Another decisive meeting took place shortly after this incident: ‘I was in a youth club one night, when these men came in with army uniforms and set them on top of the table tennis table. One of them said, “We are starting a Protestant paramilitary group to fight the IRA, and we want gang members to join.”’
David became a paramilitary, being trained in armed combat and organised crime. He eventually served a number of long stretches in prison, feeding on sectarian bitterness and the reality that four of his family had been wounded in a republican bomb explosion.
Whilst in prison, David began thinking about God in a completely new way. ‘I was sitting on my bed drinking my tea, and a voice spoke to me. “David, it’s time to change – become a Christian.” And I thought, this is a strange thought.’
He found himself replaying episodes from his life: ‘I said to myself, David, God has spared your life. David, it is God that has kept you alive. For the next half an hour or so, God brought revelation to me, back to occasions where I should have died. ‘I was planting a bomb one time in a building and as I was exiting the building, the bomb exploded prematurely and blew me up in it. And I woke up lying on the ground, and the building was on fire, and I thought, I’ll be cut to pieces.
And when I stood up and examined myself, there was not so much as a scratch! But that night, sitting there on the bed, I thought, was that God? And then the thought came that God only loves good people. Would God save me, a terrorist? And that was the whole dilemma for me, thinking that God would intervene in my life.’
Then another memory came, probably my worst experience. I was walking up the street and the guy on the other side happened to look over. Why is he watching me, I thought? He ran across and he opened his jacket and he pulled out a gun, and as he came over he pointed the gun at my head. I reached out and grabbed his arm and pulled his arm down, but he shot me three times, and I was lying on the ground.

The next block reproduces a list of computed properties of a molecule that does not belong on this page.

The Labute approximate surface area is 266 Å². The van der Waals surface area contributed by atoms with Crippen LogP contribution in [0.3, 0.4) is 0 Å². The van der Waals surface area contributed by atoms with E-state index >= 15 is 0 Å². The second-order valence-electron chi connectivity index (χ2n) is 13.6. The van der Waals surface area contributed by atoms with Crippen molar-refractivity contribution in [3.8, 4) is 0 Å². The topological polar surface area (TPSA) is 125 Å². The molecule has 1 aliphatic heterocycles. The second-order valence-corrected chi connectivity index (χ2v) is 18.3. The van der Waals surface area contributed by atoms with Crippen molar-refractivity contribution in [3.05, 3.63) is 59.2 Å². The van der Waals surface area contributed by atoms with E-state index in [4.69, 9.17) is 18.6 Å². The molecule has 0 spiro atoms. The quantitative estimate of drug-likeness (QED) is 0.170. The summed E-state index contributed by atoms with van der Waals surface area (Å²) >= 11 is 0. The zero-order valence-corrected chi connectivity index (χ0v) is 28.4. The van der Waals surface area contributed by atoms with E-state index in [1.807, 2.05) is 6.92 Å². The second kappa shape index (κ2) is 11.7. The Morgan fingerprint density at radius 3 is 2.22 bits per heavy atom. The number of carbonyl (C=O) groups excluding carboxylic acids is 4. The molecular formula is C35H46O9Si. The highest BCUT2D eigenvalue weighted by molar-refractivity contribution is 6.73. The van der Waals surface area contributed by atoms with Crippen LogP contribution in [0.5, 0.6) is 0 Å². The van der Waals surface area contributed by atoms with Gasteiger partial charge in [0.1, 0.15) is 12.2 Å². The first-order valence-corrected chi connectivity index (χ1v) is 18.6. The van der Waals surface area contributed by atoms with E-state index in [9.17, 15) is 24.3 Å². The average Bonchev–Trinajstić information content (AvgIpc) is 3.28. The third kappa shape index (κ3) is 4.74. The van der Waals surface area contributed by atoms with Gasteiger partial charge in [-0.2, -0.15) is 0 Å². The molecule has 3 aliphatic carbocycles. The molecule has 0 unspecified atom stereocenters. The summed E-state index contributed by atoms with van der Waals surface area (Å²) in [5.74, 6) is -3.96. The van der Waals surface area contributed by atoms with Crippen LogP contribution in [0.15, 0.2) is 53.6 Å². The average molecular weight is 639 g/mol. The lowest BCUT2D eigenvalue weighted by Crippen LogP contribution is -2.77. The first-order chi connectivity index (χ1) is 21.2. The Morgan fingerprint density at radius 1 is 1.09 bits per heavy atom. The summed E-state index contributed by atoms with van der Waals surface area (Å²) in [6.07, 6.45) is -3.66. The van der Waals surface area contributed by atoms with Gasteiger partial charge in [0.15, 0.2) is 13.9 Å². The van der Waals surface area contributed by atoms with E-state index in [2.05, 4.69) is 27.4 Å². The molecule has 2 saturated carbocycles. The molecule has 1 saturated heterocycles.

‘And as I was lying on the ground, he leaned over, and he put the gun right in my head. I looked up at him when he pulled the trigger. The gun jammed. That’s what happened, and he cursed me then and ran off. Someone heard the shooting, put me into the car and got me to the hospital.
They operated and took three bullets out of me.’
‘But you know what? I was sitting on the bed in jail, and I said to myself, God, was that you protecting me. Though why? Why? And I thought this just doesn’t make sense, because if God only loves good people…?’ This led to a moment of profound change in David’s life:‘I asked Him to change me and make me a new person. When my cellmate was sleeping, I actually got out and knelt down and I prayed. God in His mercy listened to my prayer, and I got up from my knees – I was smiling to myself when I got into bed. The next morning when I woke up, even my cell mate looked at me, and he says, “What are you smiling for”?’ And I laughed and said, ‘I became a Christian last night.’
David left prison a transformed man, communicating to others the profound renewal he has found in Jesus Christ.
You can read David Hamilton’s full story in his book A Cause Worth Living For. It tells of how a former loyalist terrorist became a Christian after serving time in the notorious Maze prison.
He now spends his life telling people about the transformation Jesus can bring. David lives in Manchester with his wife and five children
A Cause Worth Living For